Yes, if Georgia had anything to say about it.
She froze. “What did you say?”
“Nothin’. Drunk talk. Me’n Tell and Brandt and Luke always pretended it was stupid the way the Waltons said goodnight to everyone at the end of the show. But we really thought it was kinda cool ’cause we never did that in our family. So we started doin’ it as a joke.”
“You know what’s weird? RJ and I did the same thing. ’Cept he always wanted to be John-Boy.”
“So did Tell. Bastard made me be Mary Ellen.”
Georgia laughed. “Night, Mary Ellen.”
“You and Tell are two peas in a pod.”
By the time she asked, “What do you mean?” she saw Dalton’s breathing had slowed and he’d passed out.
Sunday morning, Tell feigned sickness and skipped helping with chores.
He’d spent Saturday night after the rodeo dozing off between shitty reality shows on the Discovery Channel. Point for him that he hadn’t drunk until he passed out. His mind had just shut down on its own and his body followed. He wondered if this was how his days and nights would be if Georgia was out of his life for good.
He couldn’t live like this. He couldn’t go back to the way he’d been. Well, he could, but his heart wouldn’t be in it, not since Georgia took ownership of that motherfucker before she’d stomped the piss out of it.
This brokenhearted shit sucked.
Being without Georgia sucked.
The rest of the day and all of the night sucked too.
Monday morning, Tell and Dalton started and finished chores without talking, which wasn’t unusual. Sometimes they’d go as long as a week without discussing anything besides ranch work. Working with the same people every day, and knowing that would continue for the rest of his life, made it easy to shove things aside, figuring they’d have lots of time to talk.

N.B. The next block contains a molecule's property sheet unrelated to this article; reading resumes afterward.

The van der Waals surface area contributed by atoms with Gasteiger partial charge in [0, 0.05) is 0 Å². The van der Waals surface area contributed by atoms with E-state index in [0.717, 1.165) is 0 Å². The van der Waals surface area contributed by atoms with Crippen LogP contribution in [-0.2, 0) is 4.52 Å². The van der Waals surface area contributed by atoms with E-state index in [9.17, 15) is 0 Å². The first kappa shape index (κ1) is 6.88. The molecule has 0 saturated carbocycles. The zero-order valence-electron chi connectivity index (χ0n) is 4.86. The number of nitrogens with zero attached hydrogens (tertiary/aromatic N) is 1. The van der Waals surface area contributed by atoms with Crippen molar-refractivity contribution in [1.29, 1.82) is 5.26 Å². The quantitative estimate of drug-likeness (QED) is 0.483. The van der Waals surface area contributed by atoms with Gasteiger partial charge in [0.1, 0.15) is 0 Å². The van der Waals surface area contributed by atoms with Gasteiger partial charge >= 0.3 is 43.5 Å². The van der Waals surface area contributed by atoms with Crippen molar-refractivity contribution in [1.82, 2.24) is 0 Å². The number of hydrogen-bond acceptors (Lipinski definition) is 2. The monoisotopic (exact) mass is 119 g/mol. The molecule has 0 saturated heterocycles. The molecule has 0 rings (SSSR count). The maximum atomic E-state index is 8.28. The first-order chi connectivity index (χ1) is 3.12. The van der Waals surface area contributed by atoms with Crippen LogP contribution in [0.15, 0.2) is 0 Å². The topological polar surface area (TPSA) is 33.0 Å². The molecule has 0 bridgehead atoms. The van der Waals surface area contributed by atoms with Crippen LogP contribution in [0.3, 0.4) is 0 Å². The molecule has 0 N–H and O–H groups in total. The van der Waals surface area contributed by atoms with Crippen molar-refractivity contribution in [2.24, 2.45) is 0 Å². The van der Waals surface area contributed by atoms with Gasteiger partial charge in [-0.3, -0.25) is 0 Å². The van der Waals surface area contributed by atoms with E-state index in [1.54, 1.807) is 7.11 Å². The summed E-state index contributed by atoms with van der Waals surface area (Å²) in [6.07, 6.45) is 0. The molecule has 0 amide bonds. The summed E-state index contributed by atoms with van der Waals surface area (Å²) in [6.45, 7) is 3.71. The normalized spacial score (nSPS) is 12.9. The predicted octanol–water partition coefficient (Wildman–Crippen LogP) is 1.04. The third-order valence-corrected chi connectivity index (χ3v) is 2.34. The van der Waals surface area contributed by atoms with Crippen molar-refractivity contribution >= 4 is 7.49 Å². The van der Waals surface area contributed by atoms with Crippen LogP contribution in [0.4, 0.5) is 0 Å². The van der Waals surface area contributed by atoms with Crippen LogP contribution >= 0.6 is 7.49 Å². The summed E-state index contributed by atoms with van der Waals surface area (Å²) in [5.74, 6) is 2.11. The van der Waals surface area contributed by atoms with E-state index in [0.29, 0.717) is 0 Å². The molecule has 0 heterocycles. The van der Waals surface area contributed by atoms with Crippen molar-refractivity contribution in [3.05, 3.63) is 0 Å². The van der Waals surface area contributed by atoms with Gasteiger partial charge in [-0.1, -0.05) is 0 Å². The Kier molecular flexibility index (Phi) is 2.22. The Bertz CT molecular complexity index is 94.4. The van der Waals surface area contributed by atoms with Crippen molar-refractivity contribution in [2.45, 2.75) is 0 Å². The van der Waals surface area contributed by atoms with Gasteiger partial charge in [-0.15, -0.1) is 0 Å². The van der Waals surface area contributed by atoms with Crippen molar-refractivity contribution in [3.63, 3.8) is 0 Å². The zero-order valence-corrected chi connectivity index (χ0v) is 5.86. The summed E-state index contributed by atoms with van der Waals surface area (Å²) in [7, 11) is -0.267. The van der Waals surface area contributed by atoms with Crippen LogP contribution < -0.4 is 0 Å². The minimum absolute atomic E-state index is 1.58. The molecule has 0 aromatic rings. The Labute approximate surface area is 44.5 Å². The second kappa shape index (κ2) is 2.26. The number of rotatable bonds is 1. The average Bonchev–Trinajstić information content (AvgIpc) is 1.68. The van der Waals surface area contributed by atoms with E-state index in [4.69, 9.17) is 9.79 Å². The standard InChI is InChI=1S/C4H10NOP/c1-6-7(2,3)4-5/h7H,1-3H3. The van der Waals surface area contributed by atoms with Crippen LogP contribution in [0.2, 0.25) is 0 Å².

But that didn’t hold true with Luke, did it?
“So you didn’t get to help out with the bonfire yesterday,” Dalton said.
Tell’s gaze snapped to him. “What are you talkin’ about?”
“Colt, Kane, Ben and Brandt torched the bunkhouse yesterday morning. “
That floored him. “What? When was that decided?”
Dalton shrugged. “Spur of the moment. Colt showed up to do his check of the place and found a dozen kids passed out in there. Was the same kids everyone’s been seein’. Guess they got mouthy. Colby found trees they’d cut down and a fire pit out in the middle of the damn field. Appears everyone’s had enough. Kane and everyone else are kicking themselves because we shoulda listened to you sooner. They were gonna let you do the honors, but Brandt said you were sick and he’d take care of it.”
“Huh. Well, I‘m glad to hear they don’t think I’m always jokin’ around and they take my suggestions seriously sometimes.”
“None of ’em think you’re a clown. It was just an extreme solution to the problem. So points for you, bro, in the McKay hierarchy.”
Tell rolled his eyes. “Were you there yesterday morning?”
“For a little while. Then I had something else goin’ on.”
The way Dalton fidgeted, Tell knew something was up. “Spill it, D.”
“We got it.”